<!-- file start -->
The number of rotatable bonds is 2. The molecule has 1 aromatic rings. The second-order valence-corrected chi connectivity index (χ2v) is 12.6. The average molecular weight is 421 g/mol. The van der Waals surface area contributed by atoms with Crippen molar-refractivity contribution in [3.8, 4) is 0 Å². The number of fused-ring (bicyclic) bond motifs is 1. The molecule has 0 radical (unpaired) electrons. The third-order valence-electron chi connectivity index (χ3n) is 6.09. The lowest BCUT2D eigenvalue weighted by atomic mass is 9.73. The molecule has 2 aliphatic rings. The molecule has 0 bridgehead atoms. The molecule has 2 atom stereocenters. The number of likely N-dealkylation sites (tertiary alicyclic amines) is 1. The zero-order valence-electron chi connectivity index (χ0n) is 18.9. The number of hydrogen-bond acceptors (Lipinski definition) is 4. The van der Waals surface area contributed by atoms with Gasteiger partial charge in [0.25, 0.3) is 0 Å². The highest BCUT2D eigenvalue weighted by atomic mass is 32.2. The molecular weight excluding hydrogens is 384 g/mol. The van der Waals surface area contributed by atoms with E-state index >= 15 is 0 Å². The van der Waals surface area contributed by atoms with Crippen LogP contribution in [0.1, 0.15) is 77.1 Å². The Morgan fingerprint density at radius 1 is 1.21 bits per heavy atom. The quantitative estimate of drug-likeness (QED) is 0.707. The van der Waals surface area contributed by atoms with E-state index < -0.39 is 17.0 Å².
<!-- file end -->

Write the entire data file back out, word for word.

The number of rotatable bonds is 2. The molecule has 1 aromatic rings. The second-order valence-corrected chi connectivity index (χ2v) is 12.6. The average molecular weight is 421 g/mol. The van der Waals surface area contributed by atoms with Crippen molar-refractivity contribution in [3.8, 4) is 0 Å². The number of fused-ring (bicyclic) bond motifs is 1. The molecule has 0 radical (unpaired) electrons. The third-order valence-electron chi connectivity index (χ3n) is 6.09. The lowest BCUT2D eigenvalue weighted by atomic mass is 9.73. The molecule has 2 aliphatic rings. The molecule has 0 bridgehead atoms. The molecule has 2 atom stereocenters. The number of likely N-dealkylation sites (tertiary alicyclic amines) is 1. The zero-order valence-electron chi connectivity index (χ0n) is 18.9. The number of hydrogen-bond acceptors (Lipinski definition) is 4. The van der Waals surface area contributed by atoms with Gasteiger partial charge in [0.25, 0.3) is 0 Å². The highest BCUT2D eigenvalue weighted by atomic mass is 32.2. The molecular weight excluding hydrogens is 384 g/mol. The van der Waals surface area contributed by atoms with E-state index >= 15 is 0 Å². The van der Waals surface area contributed by atoms with Crippen LogP contribution in [0.1, 0.15) is 77.1 Å². The Morgan fingerprint density at radius 1 is 1.21 bits per heavy atom. The quantitative estimate of drug-likeness (QED) is 0.707. The van der Waals surface area contributed by atoms with E-state index < -0.39 is 17.0 Å².